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Cristina García Banegas

Despite being a little-known instrument, there is a long history to it: the earliest mention of a string instrument with keyboard and pedals refers to a clavichord, and dates back to 1460. Its golden age was during the seventeenth and eighteenth centuries, a time when organists used it as a home practice instrument, as practicing at the organ implied, among other issues, paying for a person to operate the bellows in order to make the instrument work.

The pedal piano was much appreciated by W. A Mozart too, for it gave him the possibility of extending the bass register of the pianos of his time. His Concerto in D minor (K 466) shows some sings of having been composed for a pedal piano.


During the nineteenth century, some composers (Charles Valentin Alkan, Franz Liszt, Charles Gounod, Camile Saint Saëns, Leon Boëllmann) dedicated several works to the instrument; yet it never became really popular, presumably because it was so difficult to play. By the twentieth century only few organists owned one as practice instrument. 

Schumann was one of its enthusiasts, through his Six Pieces in Canon Form (Op. 56), Four Sketches (Op. 58) and the fugues Op. 60 in this recording.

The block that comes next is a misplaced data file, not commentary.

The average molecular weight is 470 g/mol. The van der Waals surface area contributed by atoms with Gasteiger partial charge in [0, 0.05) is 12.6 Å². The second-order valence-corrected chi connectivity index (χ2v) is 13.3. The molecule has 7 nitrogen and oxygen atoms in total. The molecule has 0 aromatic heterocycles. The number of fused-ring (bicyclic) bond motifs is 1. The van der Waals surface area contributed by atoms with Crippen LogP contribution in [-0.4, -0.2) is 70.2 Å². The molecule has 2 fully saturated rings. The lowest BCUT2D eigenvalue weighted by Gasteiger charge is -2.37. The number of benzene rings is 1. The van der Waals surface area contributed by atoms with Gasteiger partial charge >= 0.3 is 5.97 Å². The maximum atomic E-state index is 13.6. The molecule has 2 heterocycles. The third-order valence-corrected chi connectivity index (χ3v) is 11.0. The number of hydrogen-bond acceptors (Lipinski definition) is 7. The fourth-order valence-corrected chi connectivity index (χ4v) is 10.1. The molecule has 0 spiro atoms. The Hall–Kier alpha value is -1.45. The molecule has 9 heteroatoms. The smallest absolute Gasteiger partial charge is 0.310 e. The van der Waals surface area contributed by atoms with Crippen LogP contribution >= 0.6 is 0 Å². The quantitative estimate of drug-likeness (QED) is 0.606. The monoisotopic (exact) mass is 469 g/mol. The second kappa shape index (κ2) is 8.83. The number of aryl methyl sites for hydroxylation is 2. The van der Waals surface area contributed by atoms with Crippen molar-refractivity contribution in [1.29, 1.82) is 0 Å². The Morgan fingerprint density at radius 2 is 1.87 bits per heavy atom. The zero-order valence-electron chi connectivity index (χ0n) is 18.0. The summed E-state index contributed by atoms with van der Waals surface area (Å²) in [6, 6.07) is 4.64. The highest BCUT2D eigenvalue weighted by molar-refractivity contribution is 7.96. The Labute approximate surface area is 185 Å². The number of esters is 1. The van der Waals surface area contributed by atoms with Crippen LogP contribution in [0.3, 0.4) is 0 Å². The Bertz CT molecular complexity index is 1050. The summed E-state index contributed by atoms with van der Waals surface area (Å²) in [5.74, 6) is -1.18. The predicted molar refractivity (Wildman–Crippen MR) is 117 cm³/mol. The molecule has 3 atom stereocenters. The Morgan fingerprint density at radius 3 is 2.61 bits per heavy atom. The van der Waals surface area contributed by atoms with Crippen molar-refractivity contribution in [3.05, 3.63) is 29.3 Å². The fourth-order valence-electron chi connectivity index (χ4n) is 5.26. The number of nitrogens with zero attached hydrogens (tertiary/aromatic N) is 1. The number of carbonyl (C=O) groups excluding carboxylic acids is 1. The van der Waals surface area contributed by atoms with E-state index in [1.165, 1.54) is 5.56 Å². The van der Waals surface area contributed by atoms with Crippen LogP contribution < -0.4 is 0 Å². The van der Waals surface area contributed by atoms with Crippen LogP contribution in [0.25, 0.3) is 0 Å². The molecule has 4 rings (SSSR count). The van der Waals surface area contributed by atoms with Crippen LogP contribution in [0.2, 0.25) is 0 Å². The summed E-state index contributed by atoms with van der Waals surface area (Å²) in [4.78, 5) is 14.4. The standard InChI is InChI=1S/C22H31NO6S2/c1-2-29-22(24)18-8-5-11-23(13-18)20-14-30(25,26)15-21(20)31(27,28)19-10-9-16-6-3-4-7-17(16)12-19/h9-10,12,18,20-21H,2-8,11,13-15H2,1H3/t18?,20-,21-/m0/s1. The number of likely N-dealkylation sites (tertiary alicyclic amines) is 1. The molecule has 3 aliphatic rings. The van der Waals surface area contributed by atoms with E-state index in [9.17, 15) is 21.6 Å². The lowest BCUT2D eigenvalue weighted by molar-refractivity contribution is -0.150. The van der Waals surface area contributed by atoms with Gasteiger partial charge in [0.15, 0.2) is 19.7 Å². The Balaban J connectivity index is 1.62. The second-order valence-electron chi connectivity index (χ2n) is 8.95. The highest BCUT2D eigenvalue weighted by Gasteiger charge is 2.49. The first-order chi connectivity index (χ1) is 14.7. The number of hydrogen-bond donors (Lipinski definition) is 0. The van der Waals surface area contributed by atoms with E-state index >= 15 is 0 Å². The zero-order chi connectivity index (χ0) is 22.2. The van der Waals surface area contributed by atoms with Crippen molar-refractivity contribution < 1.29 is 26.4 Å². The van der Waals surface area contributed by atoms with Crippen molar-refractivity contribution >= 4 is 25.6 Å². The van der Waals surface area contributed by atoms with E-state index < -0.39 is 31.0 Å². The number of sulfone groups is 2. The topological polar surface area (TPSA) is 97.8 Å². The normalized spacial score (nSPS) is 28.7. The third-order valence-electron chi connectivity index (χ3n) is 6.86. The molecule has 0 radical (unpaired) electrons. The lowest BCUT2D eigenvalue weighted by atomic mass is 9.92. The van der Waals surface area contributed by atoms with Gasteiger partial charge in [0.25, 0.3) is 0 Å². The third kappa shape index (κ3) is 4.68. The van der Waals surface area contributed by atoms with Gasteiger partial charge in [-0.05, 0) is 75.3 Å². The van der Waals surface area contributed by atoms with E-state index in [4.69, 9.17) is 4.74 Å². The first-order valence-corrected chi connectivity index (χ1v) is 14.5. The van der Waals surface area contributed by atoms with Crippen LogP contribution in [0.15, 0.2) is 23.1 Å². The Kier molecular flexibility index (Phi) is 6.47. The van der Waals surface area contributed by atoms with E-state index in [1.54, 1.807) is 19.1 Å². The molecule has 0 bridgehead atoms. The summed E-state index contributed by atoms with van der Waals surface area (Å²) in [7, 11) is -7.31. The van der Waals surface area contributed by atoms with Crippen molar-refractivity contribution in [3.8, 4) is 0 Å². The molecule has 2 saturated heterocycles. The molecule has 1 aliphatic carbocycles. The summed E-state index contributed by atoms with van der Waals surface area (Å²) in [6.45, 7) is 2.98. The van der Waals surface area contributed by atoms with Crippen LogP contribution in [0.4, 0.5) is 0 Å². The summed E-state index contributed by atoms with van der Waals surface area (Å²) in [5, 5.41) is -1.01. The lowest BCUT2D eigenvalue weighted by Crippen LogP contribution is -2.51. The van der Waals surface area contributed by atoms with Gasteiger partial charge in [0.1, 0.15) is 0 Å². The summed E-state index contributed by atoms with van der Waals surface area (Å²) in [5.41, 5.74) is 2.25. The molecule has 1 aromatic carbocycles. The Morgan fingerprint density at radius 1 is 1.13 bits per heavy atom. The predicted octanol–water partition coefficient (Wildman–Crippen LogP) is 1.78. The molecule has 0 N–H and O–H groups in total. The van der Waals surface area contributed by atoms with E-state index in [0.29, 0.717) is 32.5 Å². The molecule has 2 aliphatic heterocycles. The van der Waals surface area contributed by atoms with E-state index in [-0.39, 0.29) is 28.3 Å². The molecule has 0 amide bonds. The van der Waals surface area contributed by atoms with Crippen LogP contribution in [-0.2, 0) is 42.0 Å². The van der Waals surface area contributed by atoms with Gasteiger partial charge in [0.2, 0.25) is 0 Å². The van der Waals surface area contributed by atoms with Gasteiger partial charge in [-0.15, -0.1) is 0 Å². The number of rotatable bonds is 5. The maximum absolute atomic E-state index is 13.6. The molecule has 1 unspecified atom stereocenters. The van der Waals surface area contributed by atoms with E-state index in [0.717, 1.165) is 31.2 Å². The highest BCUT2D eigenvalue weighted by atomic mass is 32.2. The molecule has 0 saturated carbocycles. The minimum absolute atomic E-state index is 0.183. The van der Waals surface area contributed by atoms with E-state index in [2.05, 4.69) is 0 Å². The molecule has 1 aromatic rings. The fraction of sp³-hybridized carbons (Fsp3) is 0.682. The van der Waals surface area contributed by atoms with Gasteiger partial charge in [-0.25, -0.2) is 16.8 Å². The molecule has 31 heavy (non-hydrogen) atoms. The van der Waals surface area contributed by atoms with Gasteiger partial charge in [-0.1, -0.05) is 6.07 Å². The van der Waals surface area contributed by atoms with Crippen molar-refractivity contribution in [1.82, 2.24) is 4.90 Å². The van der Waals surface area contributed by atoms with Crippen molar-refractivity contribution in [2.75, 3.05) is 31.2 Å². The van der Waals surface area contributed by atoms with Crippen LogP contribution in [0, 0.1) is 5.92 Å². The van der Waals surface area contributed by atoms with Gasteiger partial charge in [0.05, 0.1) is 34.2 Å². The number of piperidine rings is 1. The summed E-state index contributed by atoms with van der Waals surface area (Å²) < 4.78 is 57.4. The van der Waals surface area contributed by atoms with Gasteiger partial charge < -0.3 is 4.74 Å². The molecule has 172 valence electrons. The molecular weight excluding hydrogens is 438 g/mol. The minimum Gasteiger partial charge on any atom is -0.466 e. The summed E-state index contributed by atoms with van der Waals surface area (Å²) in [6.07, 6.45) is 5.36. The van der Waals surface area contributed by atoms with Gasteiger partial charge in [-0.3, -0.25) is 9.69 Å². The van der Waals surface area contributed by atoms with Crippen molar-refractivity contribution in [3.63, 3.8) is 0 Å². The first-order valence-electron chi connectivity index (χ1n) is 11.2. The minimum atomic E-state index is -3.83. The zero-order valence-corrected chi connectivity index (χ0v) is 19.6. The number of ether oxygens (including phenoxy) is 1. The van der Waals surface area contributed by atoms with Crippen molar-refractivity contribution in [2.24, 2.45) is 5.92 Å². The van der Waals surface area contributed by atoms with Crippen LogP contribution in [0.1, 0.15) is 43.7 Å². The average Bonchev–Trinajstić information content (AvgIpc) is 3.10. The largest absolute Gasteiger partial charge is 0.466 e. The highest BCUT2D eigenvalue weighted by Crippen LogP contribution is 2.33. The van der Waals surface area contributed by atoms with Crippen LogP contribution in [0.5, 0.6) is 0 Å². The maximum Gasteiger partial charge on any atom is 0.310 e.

Jaime Camps

Organ Works - Cristina García Banegas  (OR 3968 - 0574)    

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Category: Organ - Romantic music, XXth century - CD

Organ Works

Cristina García Banegas


                                             CD Tracks

Loose and long verses (VI book) -  María Antonia Palacios 


  01 – 06  Verses 1 to 6,  first tone

                                07 – 12  Verses 1 to 6,  third tone 

                                13 – 18  Verses 1 to 6,  fourth tone  

                                19 – 24  Verses 1 to 6,  second tone   

                                25 – Palazín: Adagio


Six Fugues on B-A-C-H op. 60 – Robert Schumann


                                26 – Fugue Nº 1 (five voices)

                                27 – Fugue Nº 2 (four voices)

                                28 – Fugue Nº 3 (five voices)

                                29 – Fugue Nº 4 (five voices)

                                30 – Fugue Nº 5 (four voices)

                                31 – Fugue Nº 6 (five voices)


Sonate d’Intavolatura per Organo e Cimbalo – Domenico Zipoli


                                32 – Verse 1 

                                33 – Verse 2 

                                34 – Verse 3 

                                35 – Verse 4 

                                36 – Canzona 

"The E. F. Walcker organ at the Buenos Aires Metropolitan Cathedral belongs in terms of sound aesthetics to German Romanticism, which makes it ideal for performing these works"

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Cristina García Banegas

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